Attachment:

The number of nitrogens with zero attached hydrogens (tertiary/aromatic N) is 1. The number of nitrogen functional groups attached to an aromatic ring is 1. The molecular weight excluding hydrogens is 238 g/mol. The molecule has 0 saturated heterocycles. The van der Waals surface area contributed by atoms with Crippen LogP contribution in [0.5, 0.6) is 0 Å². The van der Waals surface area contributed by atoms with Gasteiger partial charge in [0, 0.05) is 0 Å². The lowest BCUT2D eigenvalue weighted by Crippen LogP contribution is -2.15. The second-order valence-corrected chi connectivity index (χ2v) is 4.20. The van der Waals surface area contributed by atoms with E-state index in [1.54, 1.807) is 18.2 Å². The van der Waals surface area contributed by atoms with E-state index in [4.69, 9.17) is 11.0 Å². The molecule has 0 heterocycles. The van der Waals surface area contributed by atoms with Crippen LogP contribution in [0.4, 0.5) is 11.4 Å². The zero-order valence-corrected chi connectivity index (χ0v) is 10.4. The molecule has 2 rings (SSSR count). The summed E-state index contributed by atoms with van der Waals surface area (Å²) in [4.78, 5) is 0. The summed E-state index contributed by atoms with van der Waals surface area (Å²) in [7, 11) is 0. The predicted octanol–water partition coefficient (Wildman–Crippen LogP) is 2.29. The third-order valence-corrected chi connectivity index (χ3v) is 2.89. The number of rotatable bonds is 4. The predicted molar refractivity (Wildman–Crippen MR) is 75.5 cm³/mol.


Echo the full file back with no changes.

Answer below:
The number of nitrogens with zero attached hydrogens (tertiary/aromatic N) is 1. The number of nitrogen functional groups attached to an aromatic ring is 1. The molecular weight excluding hydrogens is 238 g/mol. The molecule has 0 saturated heterocycles. The van der Waals surface area contributed by atoms with Crippen LogP contribution in [0.5, 0.6) is 0 Å². The van der Waals surface area contributed by atoms with Gasteiger partial charge in [0, 0.05) is 0 Å². The lowest BCUT2D eigenvalue weighted by Crippen LogP contribution is -2.15. The second-order valence-corrected chi connectivity index (χ2v) is 4.20. The van der Waals surface area contributed by atoms with E-state index in [1.54, 1.807) is 18.2 Å². The van der Waals surface area contributed by atoms with E-state index in [4.69, 9.17) is 11.0 Å². The molecule has 0 heterocycles. The van der Waals surface area contributed by atoms with Crippen LogP contribution in [0.4, 0.5) is 11.4 Å². The zero-order valence-corrected chi connectivity index (χ0v) is 10.4. The molecule has 2 rings (SSSR count). The summed E-state index contributed by atoms with van der Waals surface area (Å²) in [4.78, 5) is 0. The summed E-state index contributed by atoms with van der Waals surface area (Å²) in [7, 11) is 0. The predicted octanol–water partition coefficient (Wildman–Crippen LogP) is 2.29. The third-order valence-corrected chi connectivity index (χ3v) is 2.89. The number of rotatable bonds is 4. The predicted molar refractivity (Wildman–Crippen MR) is 75.5 cm³/mol.